This is a minimal install of Rocky as console only - the machine it's on only has 4G of memory so won't run a GUI reliably. It will run Cockpit so can  be remotely administered. One user to run everything - mirror.

Minimal install of Rocky 8.7 from DVD .iso. SELinux is enabled, SSH works for remote access. SELinux had to be tweaked to allow /srv/ the appropriate permissions to be served by nginx. /srv is a large LVM volume rather than a RAID 6 - I didn't have enough disks

Adding nginx, enabling Cockpit and editing the Rocky Linux mirroring scripts resulted in something straightforward to reproduce.

nginxI cheated and stole large parts of my Debian config. The crucial part to remember is that there is no autoindexing by default and I had to dig to find the correct configuration snippet.

  # Load configuration files for the default server block.

        include /etc/nginx/default.d/*.conf;

        location / {
                autoindex on;
                autoindex_exact_size off;
                autoindex_format html;
                autoindex_localtime off;
                # First attempt to serve request as file, then
                # as directory, then fall back to displaying a 404.
                try_files $uri $uri/ =404;
 Rocky Linux mirroring scriptsSystemd unit file for service

Description=Rocky Linux Mirroring script



 Rocky linux  timer file

Description=Run Rocky Linux mirroring script daily

OnCalendar=*-*-* 08:13:00
OnCalendar=*-*-* 22:13:00


Mirror script#!/bin/env bash
# mirrorsync - Synchronize a Rocky Linux mirror
# By: Dennis Koerner <koerner@netzwerge.de>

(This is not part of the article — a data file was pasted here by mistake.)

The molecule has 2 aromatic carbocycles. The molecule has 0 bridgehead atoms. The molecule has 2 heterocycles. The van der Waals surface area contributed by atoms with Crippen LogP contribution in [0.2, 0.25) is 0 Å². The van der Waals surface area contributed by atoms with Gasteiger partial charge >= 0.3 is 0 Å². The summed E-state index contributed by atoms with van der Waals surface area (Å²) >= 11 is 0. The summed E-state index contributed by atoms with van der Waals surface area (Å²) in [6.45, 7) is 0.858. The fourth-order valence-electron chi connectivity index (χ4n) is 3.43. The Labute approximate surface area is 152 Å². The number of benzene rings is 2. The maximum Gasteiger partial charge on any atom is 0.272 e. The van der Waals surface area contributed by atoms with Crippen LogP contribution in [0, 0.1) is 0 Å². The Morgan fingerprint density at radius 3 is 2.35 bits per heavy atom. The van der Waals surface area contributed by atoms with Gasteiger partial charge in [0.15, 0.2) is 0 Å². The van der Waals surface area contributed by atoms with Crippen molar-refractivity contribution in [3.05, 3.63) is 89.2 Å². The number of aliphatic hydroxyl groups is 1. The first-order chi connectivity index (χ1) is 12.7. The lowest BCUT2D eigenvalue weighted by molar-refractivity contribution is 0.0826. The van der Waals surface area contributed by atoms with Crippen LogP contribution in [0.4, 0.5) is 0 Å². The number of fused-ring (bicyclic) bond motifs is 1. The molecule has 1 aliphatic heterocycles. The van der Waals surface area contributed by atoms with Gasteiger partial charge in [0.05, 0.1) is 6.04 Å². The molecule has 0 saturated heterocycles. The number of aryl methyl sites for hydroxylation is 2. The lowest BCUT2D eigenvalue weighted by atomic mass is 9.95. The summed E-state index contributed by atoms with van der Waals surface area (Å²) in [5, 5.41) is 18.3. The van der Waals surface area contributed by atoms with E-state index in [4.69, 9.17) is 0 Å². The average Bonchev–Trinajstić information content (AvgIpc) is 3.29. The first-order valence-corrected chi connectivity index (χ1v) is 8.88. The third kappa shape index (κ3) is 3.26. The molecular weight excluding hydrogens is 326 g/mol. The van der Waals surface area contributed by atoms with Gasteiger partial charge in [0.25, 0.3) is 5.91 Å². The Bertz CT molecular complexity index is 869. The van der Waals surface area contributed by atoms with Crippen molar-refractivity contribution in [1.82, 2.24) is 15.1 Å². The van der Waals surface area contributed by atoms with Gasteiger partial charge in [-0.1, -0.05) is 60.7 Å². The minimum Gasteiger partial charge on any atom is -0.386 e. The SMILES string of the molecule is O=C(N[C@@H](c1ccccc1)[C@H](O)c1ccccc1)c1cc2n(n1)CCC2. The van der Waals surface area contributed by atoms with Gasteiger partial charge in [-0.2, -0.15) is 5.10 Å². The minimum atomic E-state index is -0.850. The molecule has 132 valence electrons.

# The latest version of this script can be found at:
# https://github.com/rocky-linux/rocky-tools
# Please read https://docs.rockylinux.org/en/rocky/8/guides/add_mirror_manager
# for further information on setting up a Rocky mirror.
# Copyright (c) 2021 Rocky Enterprise Software Foundation

This is a very long script in total.

Crucial parts I changed only listed the mirror to pull from and the place to put it.

# A complete list of mirrors can be found at
# https://mirrors.rockylinux.org/mirrormanager/mirrors/Rocky

# Your local path. Change to whatever fits your system.
# $mirrormodule is also used in syslog output.


 Logfile looks something like this: the single time spec file is used to check whether another rsync needs to be run

deleting 9.1/plus/x86_64/os/repodata/3585b8b5-90e0-4856-9df2-95f646bc62c7-PRIMARY.xml.gz

sent 606,565 bytes  received 38,808,194,155 bytes  44,839,746.64 bytes/sec
total size is 1,072,593,052,385  speedup is 27.64
End: Fri 27 Jan 2023 08:27:49 GMT
fullfiletimelist-rocky unchanged. Not updating at Fri 27 Jan 2023 22:13:16 GMT
fullfiletimelist-rocky unchanged. Not updating at Sat 28 Jan 2023 08:13:16 GMT

It was essentially easier to store fullfiletimelist-rocky in /home/mirror than anywhere else.

Very similar small modifications to the Rocky mirroring scripts  were used to mirror the other distributions I'm mirroring. (Almalinux, CentOS, CentOS Stream, EPEL and Rocky Linux).




Categories: FLOSS Project Planets

Stack Abuse: Python Naming Conventions for Variables, Functions, and Classes

Planet Python - Wed, 2023-08-30 14:22

Python, like any other programming language, has its own set of rules and conventions when it comes to naming variables and functions. These conventions aren't just for aesthetics or to make your code look pretty, they serve a much more important role in making your code more readable and maintainable. If you've read many of my articles on StackAbuse, I talk a lot about writing readable code. By following Pythonic best-practices in naming and formatting your code, you'll make it much more readable for others (and yourself).

In this article, we'll explore the different naming conventions used in Python and understand why they matter.

Why Naming Conventions Matter

Imagine working on a large codebase where variables and functions are named/formatted haphazardly. It would be a nightmare to understand what each variable or function does, let alone debug or add new features. This is one of the reasons why we put so much emphasis on following conventions.